How many knives is too many??? - Page 2
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Thread: How many knives is too many???

  1. #11
    Join Date
    Sep 2007
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    Иєш Лєяжşєşŧăŋ
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    1,084
    Most of the time I have a Bowen double-edge belt knife belt holding up my drawers, with a small (2.5" blade) folder clipped to my right front pocket, and a SOG 'Winder' (GREAT knife!!) in the r/rear pocket. Is that too many? I don't think so.
    NRA Life; GOA Life; CCRKBA Life; Trustee, NJCSD; F&AM: 32 & KT
    The Only Answer to a Bad Guy with a Gun - Is a Good Guy with a Gun!
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  3. For many years I carried a Leatherman Charge everyday. One day I had to go to the Social Security Office on business. I took a number and sat in the waiting for about an hour. Feeling the urge to use the restroom I approached the security guard and asked for directions. When I came out and began walking to my seat he approached me and asked what I was carrying. He explained the policy about the weapons ban. I had seen the sign when entering but thought nothing of it because I wasn't carrying a gun.

    In short I was asked to leave and told that I could return without the weapon. This tool and previous models have served me well for many years. I feel naked without it, but now I am wondering is a Leatherman considered a concealed weapon? I now have a concealed handgun permit and don't want to do anything to jeopardize my permit.

    Note that I have been to the Social Security office before without a problem. If you haven't been to a government office in a while it is bilingual. Hey if you can't speak English you mustn't be a citizen, right. Then why are you collecting Social Security?

  4. #13
    THINK "SYSTEM"... Not just 'Knife'...

    Weight is my biggest consideration,

    When just knocking around in day to day I only carry a Kershaw (Ken Onion) small pocket clip on the right side front pocket.

    When I'm in the 'Bush',
    I carry a large fixed blade,
    I have a Gerber multi-tool in the outside pocket of the fixed blade,
    And I have scalpel blades in the back of the sheath.

    I REALLY don't want to be cutting out a fish hook or honey locust thorn with a huge straight knife,
    So that's the purpose of the individuality packed, STERILE, scalpel blades.

    The Multi-tool has a 3" smooth blade, and a serrated blade for about any 'Sharp', but small utility work I need to do,

    And the larger, heavy straight blade (Becker) takes care of large cutting/hacking and light 'Chopping' work.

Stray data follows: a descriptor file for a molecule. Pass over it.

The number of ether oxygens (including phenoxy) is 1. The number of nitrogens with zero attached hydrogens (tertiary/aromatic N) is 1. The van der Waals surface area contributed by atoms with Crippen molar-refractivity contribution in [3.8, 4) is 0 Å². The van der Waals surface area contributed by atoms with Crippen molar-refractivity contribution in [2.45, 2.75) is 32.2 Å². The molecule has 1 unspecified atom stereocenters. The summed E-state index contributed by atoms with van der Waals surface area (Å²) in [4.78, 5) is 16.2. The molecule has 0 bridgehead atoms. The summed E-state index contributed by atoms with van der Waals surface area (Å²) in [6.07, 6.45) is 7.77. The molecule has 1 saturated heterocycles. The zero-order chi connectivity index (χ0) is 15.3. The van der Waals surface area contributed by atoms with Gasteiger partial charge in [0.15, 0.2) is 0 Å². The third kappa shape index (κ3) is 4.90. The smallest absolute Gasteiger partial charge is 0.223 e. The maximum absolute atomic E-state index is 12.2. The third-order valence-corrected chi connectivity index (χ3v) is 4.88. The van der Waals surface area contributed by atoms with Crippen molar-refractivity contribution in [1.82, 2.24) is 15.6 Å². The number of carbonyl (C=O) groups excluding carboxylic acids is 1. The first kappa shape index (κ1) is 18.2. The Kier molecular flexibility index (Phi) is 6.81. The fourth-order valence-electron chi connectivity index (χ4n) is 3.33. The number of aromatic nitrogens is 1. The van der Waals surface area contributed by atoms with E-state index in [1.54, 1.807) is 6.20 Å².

I'm pretty well covered.



    Notice there is a light weight, but large enough to sharpen a machete if you needed to,
    Diamond sharpener included with the stuff I commonly carry.
    That things sharpens serrated blades, flat blades, fish hooks, hones small parts (like triggers or other firearms parts), ect.

    Makes for a VERY light weight, dependable package that covers about everything I need to take care of in the field.

    ----------------------------------------------------------------

    One thing I learned in the military (From actual field experience) and from a lot of camping/hunting is the sheath, belt and accessories you carry along with the larger knife are as important as the Knife (Knives) you have at any given point...

    The belt is what military 'Operators' call a 'Last Resort' belt,
    Paratroops call it a 'Riggers' belt,
    Training cadre call it an 'Instructors' belt,
    And there are other names for it depending on what branch/section of the military you are in,
    Or what 'Outdoor' discipline you subscribe to.

    Basically, what it is...
    A piece of rigging strap, like for heavy air drop rigging or parachute main straps,
    With a dependable, high strength, no slip buckle sewed in so it simply will not fail.
    The 'Buckle' has an attachment ring built into it for carabiners, rigging support, ect.



    I don't need to make a 'Swiss Seat' out of rope, or wear a swiss seat over my gear since this belt is in place for any 'Field Expedient' climbing, rappelling, safety belt use, ect.

    The Sheath is SILENT,
    It's keeps the knives/equipment SECURE (Lost equipment doesn't do you ANY good),
    The sheath is rigged so it mounts vertical, Inverted or horizontal depending on what you need to do with it during it's use.

    Only an IDIOT uses an inverted sheath in anything but all out combat situation.
    I don't know how many people I've seen with the 'Hollywood' version of inverted sheath on the web gear,
    With nothing but an empty sheath because they LOST THE KNIFE on the trail somewhere!

    I like SILENT,
    I like quick drying NYLON that doesn't leach acids/salts to rust things up like leather does,
    I like quick drying NYLON so the STITCHING doesn't rot out like it does on leather,
    I like LANYARDS to tie it off in several different positions, or to lend cordage to the camp construction or gear lashing.
    I like a RIGID sheath liner so the edge doesn't cut the nylon, and so I can store small items between sheith and liner.